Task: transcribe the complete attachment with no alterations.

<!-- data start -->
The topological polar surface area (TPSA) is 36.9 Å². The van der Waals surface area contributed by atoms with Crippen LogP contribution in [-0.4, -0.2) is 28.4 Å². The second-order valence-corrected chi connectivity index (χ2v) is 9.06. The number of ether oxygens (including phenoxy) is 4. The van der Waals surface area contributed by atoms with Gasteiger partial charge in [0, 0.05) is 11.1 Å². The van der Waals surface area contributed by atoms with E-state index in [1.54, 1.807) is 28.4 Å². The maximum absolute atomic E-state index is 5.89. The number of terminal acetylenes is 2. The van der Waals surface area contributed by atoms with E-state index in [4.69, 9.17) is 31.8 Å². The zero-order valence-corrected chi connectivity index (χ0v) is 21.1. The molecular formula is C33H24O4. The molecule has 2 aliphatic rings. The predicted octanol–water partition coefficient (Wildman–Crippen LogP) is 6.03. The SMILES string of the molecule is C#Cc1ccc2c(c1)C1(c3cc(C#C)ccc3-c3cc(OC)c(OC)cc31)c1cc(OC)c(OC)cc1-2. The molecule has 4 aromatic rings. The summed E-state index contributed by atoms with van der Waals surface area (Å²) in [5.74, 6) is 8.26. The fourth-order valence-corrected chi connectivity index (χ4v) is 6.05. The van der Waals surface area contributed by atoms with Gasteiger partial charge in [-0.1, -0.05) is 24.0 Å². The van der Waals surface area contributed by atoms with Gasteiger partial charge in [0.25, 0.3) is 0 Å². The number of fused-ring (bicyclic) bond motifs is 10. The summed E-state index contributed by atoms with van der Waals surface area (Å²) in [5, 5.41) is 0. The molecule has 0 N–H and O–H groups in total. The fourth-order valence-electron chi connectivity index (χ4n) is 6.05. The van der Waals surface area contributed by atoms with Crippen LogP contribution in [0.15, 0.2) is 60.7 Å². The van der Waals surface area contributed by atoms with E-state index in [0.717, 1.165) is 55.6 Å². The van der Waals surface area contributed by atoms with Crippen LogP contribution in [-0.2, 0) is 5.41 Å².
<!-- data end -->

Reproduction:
The topological polar surface area (TPSA) is 36.9 Å². The van der Waals surface area contributed by atoms with Crippen LogP contribution in [-0.4, -0.2) is 28.4 Å². The second-order valence-corrected chi connectivity index (χ2v) is 9.06. The number of ether oxygens (including phenoxy) is 4. The van der Waals surface area contributed by atoms with Gasteiger partial charge in [0, 0.05) is 11.1 Å². The van der Waals surface area contributed by atoms with E-state index in [1.54, 1.807) is 28.4 Å². The maximum absolute atomic E-state index is 5.89. The number of terminal acetylenes is 2. The van der Waals surface area contributed by atoms with E-state index in [4.69, 9.17) is 31.8 Å². The zero-order valence-corrected chi connectivity index (χ0v) is 21.1. The molecular formula is C33H24O4. The molecule has 2 aliphatic rings. The predicted octanol–water partition coefficient (Wildman–Crippen LogP) is 6.03. The SMILES string of the molecule is C#Cc1ccc2c(c1)C1(c3cc(C#C)ccc3-c3cc(OC)c(OC)cc31)c1cc(OC)c(OC)cc1-2. The molecule has 4 aromatic rings. The summed E-state index contributed by atoms with van der Waals surface area (Å²) in [5.74, 6) is 8.26. The fourth-order valence-corrected chi connectivity index (χ4v) is 6.05. The van der Waals surface area contributed by atoms with Gasteiger partial charge in [-0.1, -0.05) is 24.0 Å². The van der Waals surface area contributed by atoms with Gasteiger partial charge in [0.25, 0.3) is 0 Å². The number of fused-ring (bicyclic) bond motifs is 10. The summed E-state index contributed by atoms with van der Waals surface area (Å²) in [5, 5.41) is 0. The molecule has 0 N–H and O–H groups in total. The fourth-order valence-electron chi connectivity index (χ4n) is 6.05. The van der Waals surface area contributed by atoms with Crippen LogP contribution in [0.15, 0.2) is 60.7 Å². The van der Waals surface area contributed by atoms with E-state index in [0.717, 1.165) is 55.6 Å². The van der Waals surface area contributed by atoms with Crippen LogP contribution in [-0.2, 0) is 5.41 Å².